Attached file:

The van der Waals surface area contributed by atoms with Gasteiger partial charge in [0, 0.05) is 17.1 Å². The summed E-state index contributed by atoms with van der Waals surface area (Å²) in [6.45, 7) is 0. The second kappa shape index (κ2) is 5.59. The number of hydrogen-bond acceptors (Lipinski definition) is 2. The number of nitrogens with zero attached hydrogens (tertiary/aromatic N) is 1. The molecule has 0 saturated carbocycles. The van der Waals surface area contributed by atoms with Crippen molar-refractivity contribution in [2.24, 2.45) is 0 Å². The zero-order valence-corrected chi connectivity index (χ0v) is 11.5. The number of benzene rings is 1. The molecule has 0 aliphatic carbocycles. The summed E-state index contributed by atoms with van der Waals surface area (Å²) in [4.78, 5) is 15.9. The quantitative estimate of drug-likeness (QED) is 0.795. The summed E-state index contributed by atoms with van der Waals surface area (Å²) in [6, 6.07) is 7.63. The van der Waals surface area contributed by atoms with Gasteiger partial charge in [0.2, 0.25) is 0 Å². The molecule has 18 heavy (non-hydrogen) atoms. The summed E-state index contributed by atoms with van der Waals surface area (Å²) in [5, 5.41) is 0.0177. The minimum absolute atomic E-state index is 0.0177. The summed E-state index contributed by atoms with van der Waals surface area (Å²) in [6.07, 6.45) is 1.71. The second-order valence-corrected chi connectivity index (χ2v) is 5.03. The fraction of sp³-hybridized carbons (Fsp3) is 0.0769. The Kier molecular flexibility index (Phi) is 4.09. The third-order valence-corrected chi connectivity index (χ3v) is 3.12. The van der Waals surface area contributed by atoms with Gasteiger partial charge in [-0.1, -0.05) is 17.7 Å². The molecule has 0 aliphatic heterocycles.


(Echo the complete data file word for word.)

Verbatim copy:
The van der Waals surface area contributed by atoms with Gasteiger partial charge in [0, 0.05) is 17.1 Å². The summed E-state index contributed by atoms with van der Waals surface area (Å²) in [6.45, 7) is 0. The second kappa shape index (κ2) is 5.59. The number of hydrogen-bond acceptors (Lipinski definition) is 2. The number of nitrogens with zero attached hydrogens (tertiary/aromatic N) is 1. The molecule has 0 saturated carbocycles. The van der Waals surface area contributed by atoms with Crippen molar-refractivity contribution in [2.24, 2.45) is 0 Å². The zero-order valence-corrected chi connectivity index (χ0v) is 11.5. The number of benzene rings is 1. The molecule has 0 aliphatic carbocycles. The summed E-state index contributed by atoms with van der Waals surface area (Å²) in [4.78, 5) is 15.9. The quantitative estimate of drug-likeness (QED) is 0.795. The summed E-state index contributed by atoms with van der Waals surface area (Å²) in [6, 6.07) is 7.63. The van der Waals surface area contributed by atoms with Gasteiger partial charge in [0.2, 0.25) is 0 Å². The molecule has 18 heavy (non-hydrogen) atoms. The summed E-state index contributed by atoms with van der Waals surface area (Å²) in [5, 5.41) is 0.0177. The minimum absolute atomic E-state index is 0.0177. The summed E-state index contributed by atoms with van der Waals surface area (Å²) in [6.07, 6.45) is 1.71. The second-order valence-corrected chi connectivity index (χ2v) is 5.03. The fraction of sp³-hybridized carbons (Fsp3) is 0.0769. The Kier molecular flexibility index (Phi) is 4.09. The third-order valence-corrected chi connectivity index (χ3v) is 3.12. The van der Waals surface area contributed by atoms with Gasteiger partial charge in [-0.1, -0.05) is 17.7 Å². The molecule has 0 aliphatic heterocycles.